Dysfunctional Tissue Resident CD8 T Cells Have Opposite Effect on Elderly Patients

Mayo Clinic_James R. MartinJames R. Martin/Shutterstock

A study recently conducted at Mayo Clinic showed that dysfunctional Tissue Resident Memory (TRM) CD8 T cells are actually working against the elderly, reducing immunity and enabling residual chronic lung issues after respiratory infections such as COVID-19. 

Both COVID-19 and the flu can cause pneumonia and after-affects that are longer lasting in older individuals. The researchers set out to discover why this is, or more specifically, how the aged environment causes the immune system’s primary functions of repair and immune protection in the lungs to break down.

The study, led by Drs. Nick P. Goplen, Ph.D. and Jie Sun, Ph.D. in the Thoracic Disease Research Unit at Mayo Clinic, was conducted in mice models approximating teens and adults ages 70 and older. 

TRM cells, which reside throughout the body, typically promote robust antiviral immunity. The researchers did not find this to be the case in the older mice.

Compared to their youthful counterparts, they displayed an increase of dysfunctional influenza specific TRM cells.  The dysfunctional T cells provided less protection against these infections and allowed for the thickening and scarring of lung tissue. 

Goplen told BioSpace that the team wanted to find out how the immune system balances this collateral damage to the lung with its primary mission of providing long-term immune protection against re-infection. 

“Until our recent study, no one had investigated organ and molecular-level immune response months after virus clearance in connection with aging. In our work, we showed that aged lungs failed to return to a pre-infection state long after young lungs did, maintaining the heightened level of white blood cells which was reflected by global upregulation of gene activation in the aged relative to young lungs,” Goplen said.

The team’s next finding was related to the increase in older individuals of T cells known to kill virus-infected cells, called “killer CD8 T cells”.  

“Our research team supposed that because these aged lungs were loaded with a higher density of all immune cells following infection – especially CD8 killer T cells – relative to young lungs, that age might actually improve the ability to fight off a viral reinfection. However, despite the increased numbers of immune cells residing in the older lungs, they did not exhibit protective immunity,” Goplen said.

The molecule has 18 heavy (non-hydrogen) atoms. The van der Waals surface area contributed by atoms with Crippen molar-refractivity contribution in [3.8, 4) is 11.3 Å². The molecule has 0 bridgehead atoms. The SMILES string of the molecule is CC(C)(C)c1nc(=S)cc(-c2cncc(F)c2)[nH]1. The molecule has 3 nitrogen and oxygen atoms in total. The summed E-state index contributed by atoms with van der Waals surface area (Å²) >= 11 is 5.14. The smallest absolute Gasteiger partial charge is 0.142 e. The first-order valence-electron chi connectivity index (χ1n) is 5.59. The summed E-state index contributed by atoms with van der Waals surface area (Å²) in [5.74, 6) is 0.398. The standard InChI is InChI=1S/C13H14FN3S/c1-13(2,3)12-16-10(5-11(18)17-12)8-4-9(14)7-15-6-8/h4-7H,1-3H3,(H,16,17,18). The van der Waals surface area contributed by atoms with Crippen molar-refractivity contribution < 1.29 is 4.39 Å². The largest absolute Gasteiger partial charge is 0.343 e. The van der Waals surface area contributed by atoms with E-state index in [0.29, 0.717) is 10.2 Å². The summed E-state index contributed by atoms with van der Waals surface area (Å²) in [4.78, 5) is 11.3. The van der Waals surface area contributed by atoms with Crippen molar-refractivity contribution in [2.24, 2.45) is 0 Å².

Since the CD8 cells were not functioning as expected, Goplen et al. isolated them to find out why, and discovered that dysfunction in the cells was causing them to have a reverse effect.

The results are pertinent to the current COVID-19 pandemic as they present a potential correlation between age and prior infection and T-cell mediated immunity to COVID-19 conferred by a vaccine.

“If the findings in the mice translate to human and COVID-19 vaccine response is similar to influenza vaccine response in humans with respect to age, yes we would expect 70+ year-olds would not get as much protection from the vaccine as younger individuals,” said Goplen, adding the caveat, “Influenza vs. COVID-19 are very different vaccine strategies so we don't know to what degree they are related given we don't know the particulars of response in COVID-19 vaccines relative to influenza where a lot is known.”

Goplen explained that the science community is waiting on the full data from the COVID-19 vaccine trials to determine this.

“We do not know to what extent the various ongoing trials are including elderly individuals at the same rate they are represented in the general population, so we are eagerly awaiting that data to determine if there is more work to do regarding immune-status (e.g. age) and tuning COVID-19 vaccine strategy with regards to above,” explained Goplen.

The team’s next study will be to determine if these excess CD8 T cells are making pulmonary diseases such as COVID-19 or influenza themselves worse.

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